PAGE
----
“I stood in the forest and listened to the rain, the river and to Lorna Crozier read quiet poetry. I breathed in the clean, dense, life-enriching air and gave thanks that in this place I can still be nourished by nature. But then I heard the roar of an enormous grader and remembered that the gift of life provided by the trees was at risk.

“Back at the camp I listened to Pacheedaht elder Bill Jones share his thoughtful, quiet, knowledgeable, courageous, non-political pledge to be a witness…for the trees…and a beacon of hope for the rest of us.

“I left struggling to make sense out of the protest. Why are the front-line forest defenders pitted against industry who have been given the right to log? And against the RCMP bullies, who have been given the job of defending and protecting industry? And then the predictable results, as we saw yesterday—a young woman injured in the violence. All this while the people who are really responsible—John Horgan and his provincial government—sit back and watch. Come on, John, you have to be better than this. If you have no respect for the protesters you must have respect for the ancient forests…they are so much greater than all of us.”

John Kidder, who is also married to Green MP Elisabeth May, accompanied the authors on their visit, and sang a song he had written for the forest defenders. The visitors have promised they will return. Mongeau said forest defenders were grateful that the group had made the effort to visit them and were moved by the poetry and song.

Photos of Lorna Crozier: https://www.lornacrozier.ca/contact/index.html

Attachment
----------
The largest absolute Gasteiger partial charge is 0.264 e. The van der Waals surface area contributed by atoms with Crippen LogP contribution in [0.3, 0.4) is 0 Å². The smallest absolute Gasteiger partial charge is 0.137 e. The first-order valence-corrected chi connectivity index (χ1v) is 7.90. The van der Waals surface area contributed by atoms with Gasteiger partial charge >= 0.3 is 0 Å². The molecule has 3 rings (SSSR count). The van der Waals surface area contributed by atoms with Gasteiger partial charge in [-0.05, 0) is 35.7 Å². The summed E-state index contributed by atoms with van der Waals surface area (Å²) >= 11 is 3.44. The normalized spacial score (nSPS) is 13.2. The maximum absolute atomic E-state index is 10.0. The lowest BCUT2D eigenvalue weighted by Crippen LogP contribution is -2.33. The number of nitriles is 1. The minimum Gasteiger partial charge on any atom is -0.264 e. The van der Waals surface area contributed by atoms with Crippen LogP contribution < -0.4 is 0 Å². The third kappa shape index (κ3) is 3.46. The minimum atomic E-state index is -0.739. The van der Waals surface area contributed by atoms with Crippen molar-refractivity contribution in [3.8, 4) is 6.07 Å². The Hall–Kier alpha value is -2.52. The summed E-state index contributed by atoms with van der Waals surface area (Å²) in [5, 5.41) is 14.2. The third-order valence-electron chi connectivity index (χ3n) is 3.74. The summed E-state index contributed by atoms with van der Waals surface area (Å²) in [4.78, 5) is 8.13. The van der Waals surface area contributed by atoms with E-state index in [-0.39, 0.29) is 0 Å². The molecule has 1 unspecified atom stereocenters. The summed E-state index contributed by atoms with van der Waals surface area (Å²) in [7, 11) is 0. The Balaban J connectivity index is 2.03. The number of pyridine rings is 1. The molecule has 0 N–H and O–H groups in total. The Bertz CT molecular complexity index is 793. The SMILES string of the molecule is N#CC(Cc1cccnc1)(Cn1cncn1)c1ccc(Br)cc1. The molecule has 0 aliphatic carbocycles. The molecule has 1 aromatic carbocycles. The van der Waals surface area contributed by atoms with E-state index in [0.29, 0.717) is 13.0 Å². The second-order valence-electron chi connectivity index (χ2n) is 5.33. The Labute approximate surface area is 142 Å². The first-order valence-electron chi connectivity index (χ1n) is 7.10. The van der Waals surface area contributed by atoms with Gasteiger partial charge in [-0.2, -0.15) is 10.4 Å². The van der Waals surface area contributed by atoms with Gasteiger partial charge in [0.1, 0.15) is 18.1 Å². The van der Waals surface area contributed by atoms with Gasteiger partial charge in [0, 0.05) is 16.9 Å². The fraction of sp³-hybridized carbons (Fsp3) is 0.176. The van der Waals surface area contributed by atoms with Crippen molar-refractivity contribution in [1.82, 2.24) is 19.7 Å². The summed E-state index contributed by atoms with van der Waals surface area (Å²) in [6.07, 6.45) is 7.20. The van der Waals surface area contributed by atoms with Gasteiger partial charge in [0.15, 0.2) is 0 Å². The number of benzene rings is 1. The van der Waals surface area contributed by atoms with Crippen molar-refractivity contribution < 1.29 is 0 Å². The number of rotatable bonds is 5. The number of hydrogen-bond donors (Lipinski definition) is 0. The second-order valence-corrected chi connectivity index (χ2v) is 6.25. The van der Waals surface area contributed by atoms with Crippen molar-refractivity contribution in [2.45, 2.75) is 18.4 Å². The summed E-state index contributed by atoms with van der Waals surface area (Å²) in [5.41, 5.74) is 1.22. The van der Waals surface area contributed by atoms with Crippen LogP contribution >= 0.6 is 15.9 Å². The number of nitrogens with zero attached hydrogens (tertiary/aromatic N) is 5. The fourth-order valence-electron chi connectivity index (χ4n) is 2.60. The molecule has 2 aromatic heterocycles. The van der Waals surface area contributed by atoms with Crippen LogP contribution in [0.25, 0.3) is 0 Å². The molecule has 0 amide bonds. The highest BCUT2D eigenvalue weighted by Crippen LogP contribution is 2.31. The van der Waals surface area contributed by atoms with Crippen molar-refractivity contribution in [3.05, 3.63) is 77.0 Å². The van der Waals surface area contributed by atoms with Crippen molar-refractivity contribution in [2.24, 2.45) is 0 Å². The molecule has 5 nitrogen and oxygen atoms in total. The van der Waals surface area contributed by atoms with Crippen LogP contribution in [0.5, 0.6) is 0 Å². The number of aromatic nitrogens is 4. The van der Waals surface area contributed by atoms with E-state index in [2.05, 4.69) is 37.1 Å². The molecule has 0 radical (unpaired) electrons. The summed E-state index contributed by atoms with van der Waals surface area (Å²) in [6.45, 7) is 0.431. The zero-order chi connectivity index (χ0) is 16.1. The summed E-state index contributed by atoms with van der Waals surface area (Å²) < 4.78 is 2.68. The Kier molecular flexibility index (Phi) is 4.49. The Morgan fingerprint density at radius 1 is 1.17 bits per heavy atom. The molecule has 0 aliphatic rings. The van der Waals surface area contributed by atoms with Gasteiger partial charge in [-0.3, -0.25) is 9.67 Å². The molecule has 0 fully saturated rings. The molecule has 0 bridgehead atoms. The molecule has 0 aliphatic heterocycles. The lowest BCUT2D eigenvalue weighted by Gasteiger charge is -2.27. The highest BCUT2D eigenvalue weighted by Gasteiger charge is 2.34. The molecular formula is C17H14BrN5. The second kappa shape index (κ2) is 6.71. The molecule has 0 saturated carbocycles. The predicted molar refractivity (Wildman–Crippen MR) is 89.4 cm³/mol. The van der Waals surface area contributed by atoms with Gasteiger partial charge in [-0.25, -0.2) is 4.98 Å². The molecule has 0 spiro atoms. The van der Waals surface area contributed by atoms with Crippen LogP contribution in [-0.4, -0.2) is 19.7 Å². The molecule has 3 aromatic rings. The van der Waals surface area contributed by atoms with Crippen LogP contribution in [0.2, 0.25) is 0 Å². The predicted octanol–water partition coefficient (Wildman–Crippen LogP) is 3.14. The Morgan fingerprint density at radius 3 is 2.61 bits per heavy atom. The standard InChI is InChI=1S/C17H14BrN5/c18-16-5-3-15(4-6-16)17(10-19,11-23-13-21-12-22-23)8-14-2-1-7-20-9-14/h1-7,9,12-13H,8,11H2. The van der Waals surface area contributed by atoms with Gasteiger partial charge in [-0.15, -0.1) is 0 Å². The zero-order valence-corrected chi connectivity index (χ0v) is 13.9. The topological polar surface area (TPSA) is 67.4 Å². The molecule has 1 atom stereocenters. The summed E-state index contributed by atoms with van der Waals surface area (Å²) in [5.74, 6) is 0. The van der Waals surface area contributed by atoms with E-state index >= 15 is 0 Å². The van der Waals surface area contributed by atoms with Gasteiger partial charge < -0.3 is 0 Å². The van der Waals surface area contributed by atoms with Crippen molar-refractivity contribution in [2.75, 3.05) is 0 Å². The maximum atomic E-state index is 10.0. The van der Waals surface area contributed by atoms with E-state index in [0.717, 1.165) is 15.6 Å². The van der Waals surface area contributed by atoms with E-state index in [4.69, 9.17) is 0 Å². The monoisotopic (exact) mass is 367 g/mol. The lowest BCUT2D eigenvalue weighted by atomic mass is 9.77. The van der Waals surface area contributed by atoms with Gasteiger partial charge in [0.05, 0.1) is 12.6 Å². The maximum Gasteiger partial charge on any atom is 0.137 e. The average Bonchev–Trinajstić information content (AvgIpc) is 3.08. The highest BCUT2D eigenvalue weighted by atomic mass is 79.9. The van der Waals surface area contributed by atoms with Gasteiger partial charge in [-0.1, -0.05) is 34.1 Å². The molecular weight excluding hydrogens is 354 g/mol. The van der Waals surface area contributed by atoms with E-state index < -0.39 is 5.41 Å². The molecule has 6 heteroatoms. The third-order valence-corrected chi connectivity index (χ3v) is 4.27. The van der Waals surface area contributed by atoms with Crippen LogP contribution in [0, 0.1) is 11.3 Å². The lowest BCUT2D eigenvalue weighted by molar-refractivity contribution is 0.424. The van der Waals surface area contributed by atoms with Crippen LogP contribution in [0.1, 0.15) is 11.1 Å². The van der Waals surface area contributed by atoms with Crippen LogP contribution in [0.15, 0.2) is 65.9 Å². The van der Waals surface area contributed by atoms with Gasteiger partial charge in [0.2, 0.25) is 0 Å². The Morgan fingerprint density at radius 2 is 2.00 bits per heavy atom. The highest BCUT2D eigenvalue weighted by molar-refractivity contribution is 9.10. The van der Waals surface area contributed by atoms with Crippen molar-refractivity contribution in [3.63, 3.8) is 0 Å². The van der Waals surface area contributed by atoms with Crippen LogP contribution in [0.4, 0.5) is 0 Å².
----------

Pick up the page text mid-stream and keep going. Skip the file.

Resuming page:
Photos of Sylvia Olsen: https://sylviaolsen.com/about/


Lorna Crozier bio:

An Officer of the Order of Canada, Lorna Crozier has been acknowledged for her contributions to Canadian literature, her teaching and her mentoring with five honourary doctorates, most recently from McGill and Simon Fraser Universities. Her books have received numerous national awards, including the Governor-General’s Award for Poetry. The Globe and Mail declared The Book of Marvels: A Compendium of Everyday Things one of its Top 100 Books of the Year, and Amazon chose her memoir as one of the 100 books you should read in your lifetime.

A Professor Emerita at the University of Victoria, she has performed for Queen Elizabeth II and has read her poetry, which has been translated into several languages, on every continent except Antarctica. Her book, What the Soul Doesn’t Want, was nominated for the 2017 Governor General’s Award for Poetry. In 2018, Lorna Crozier received the George Woodcock Lifetime Achievement Award. Steven Price called Through the Garden: A Love Story (with Cats), her latest nonfiction book, “one of the great love stories of our time.” Lorna Crozier lives on Vancouver Island.


Sylvia Olsen bio:

An author, story-teller, knitting designer, housing specialist and teacher, Sylvia Olsen is an eclectic mix of her creative and academic pursuits. Her books have received numerous awards and nominations and many are Canadian best sellers. Her knitting designs have received attention across Canada and the United States.

She has been a founding member of several First Nations housing organizations, the most recent being the First Nations Housing & Infrastructure Council for BC. She is also a member of the Assembly of First Nations Chiefs Committee on Housing & Infrastructure. Sylvia helped develop the curriculum for and teaches the First Nations Housing Management Certificate Program at Vancouver Island University. Her PhD dissertation was a ground-breaking study titled Making Poverty: A History of On-reserve Housing Programs, 1930-1996.  She lives on Vancouver Island with her husband, Tex McLeod, and dog, Piper.